In this appeal Cawley (now represented by counsel) argues that the district court erred in finding his claims procedurally defaulted and in finding that he had not established cause and prejudice for any procedural default. The respondents have never claimed that Cawley failed to exhaust his state remedies, as he is required to do before he can pursue federal habeas review. Castille v. Peoples, 489 U.S. 346, 349 (1989). The exhaustion requirement insists that if the state courts have not yet had a full and fair opportunity to consider the petitioner's constitutional claims and remain open to address these claims, the petitioner must take his claims there first. United States ex rel. Simmons v. Gramley, 915 F.2d 1128, 1132 (7th Cir. 1990); Engle v. Isaac, 456 U.S. 107, 125 n.28 (1982). Since the Illinois state courts are no longer open to Cawley's claims, he has exhausted his state remedies.
Exhaustion, however, is not the only procedural hurdle that must be overcome before a federal court can hear the merits of a petition for habeas corpus. A federal habeas petitioner must also show that he raised the claims being made on habeas during the state proceedings and that he gave the highest state court an opportunity to address these claims. Jones v. Washington, 15 F.3d 671, 674-75 (7th Cir.), cert. denied, 114 S. Ct. 2753 (1994); Mason v. Gramley, 9 F.3d 1345, 1347-48 (7th Cir. 1993). Failure to take such claims all the way to the highest state court results in procedural default, unless the petitioner can show cause and prejudice. Id. at 1348; see also Wainwright v. Sykes, 433 U.S. 72, 86-91 (1977).
We have sometimes referred to procedural default as an "independent and adequate state ground" that preempts the need for separate analysis of federal claims. Jenkins v. Gramley, 8 F.3d 505, 507 (7th Cir. 1993) (citing Coleman v. Thompson, 501 U.S. 722, 746-51 (1991)). In other words, if the state in which the habeas petitioner was convicted would treat failure to appeal as a procedural default barring further review, that default likewise bars federal review of the claim. Thus the federal courts insist that the habeas petitioner respect the structure of the state court system, by complying with its rules and appellate scheme, before they will provide independent, collateral review of the petitioner's claims. We also noted in Jenkins that Illinois generally treats a failure to appeal as a procedural default barring further review. Id. at 507. The Illinois Supreme Court has stated as follows: "It is clear that a defendant's failure to appeal the dismissal of a post-conviction petition, coupled with the doctrines of res judicata and waiver, ordinarily bars further consideration of all claims which could have been raised." People v. Core, 272 N.E.2d 12, 13-14 (Ill. 1971). Consequently, failure to appeal the dismissal of a post-conviction petition in Illinois state court will ordinarily be treated as an independent and adequate state ground (as if a state court had actually found the claims procedurally barred), preempting further habeas review in federal court.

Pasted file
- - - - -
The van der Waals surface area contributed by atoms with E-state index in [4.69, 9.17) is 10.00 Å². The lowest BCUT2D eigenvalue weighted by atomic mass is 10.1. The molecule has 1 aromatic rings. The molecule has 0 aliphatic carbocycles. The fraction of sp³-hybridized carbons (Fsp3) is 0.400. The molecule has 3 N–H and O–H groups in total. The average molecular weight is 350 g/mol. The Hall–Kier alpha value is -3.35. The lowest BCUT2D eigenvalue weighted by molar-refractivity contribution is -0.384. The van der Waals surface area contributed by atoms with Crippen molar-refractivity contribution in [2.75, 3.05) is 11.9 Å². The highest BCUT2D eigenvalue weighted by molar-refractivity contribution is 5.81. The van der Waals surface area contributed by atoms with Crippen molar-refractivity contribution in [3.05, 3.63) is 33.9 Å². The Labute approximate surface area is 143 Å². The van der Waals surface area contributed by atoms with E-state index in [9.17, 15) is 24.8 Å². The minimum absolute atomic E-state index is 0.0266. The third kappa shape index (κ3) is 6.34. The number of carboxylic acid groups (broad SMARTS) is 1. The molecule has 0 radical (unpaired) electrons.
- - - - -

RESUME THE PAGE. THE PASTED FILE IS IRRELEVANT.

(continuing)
Cawley correctly recognizes that we do not always require an Illinois petitioner to invoke the Illinois post-conviction process before we will review his or her federal habeas corpus petition. We have previously recognized that Illinois significantly limits the scope of post-conviction relief available through its doctrines of res judicata and waiver: "[W]here a convicted person has appealed from the judgment of conviction, the judgment of the reviewing court makes res judicata all issues actually decided by that court[,] and all issues which could have been presented to that court and which were not are considered to have been waived." Perry v. Fairman, 702 F.2d 119, 121 (7th Cir. 1983) (emphasis added) (quoting People v. James, 263 N.E.2d 5, 7 (Ill. 1970)). While Illinois provides an exception to its strict doctrines of waiver and res judicata on the grounds of "fundamental fairness," People v. Hamby, 205 N.E.2d 456, 458 (Ill. 1965), we recognize that this exception has been interpreted very narrowly. United States ex rel. Williams v. Brantley, 502 F.2d 1383, 1385 (7th Cir. 1974). Hence we have declined to require a petitioner to invoke the Illinois post-conviction process where such action would be futile. Id. at 1386; Britz v. Thieret, 940 F.2d 226, 229 (7th Cir. 1991). In fact, we have held that a federal habeas corpus petition should be dismissed ...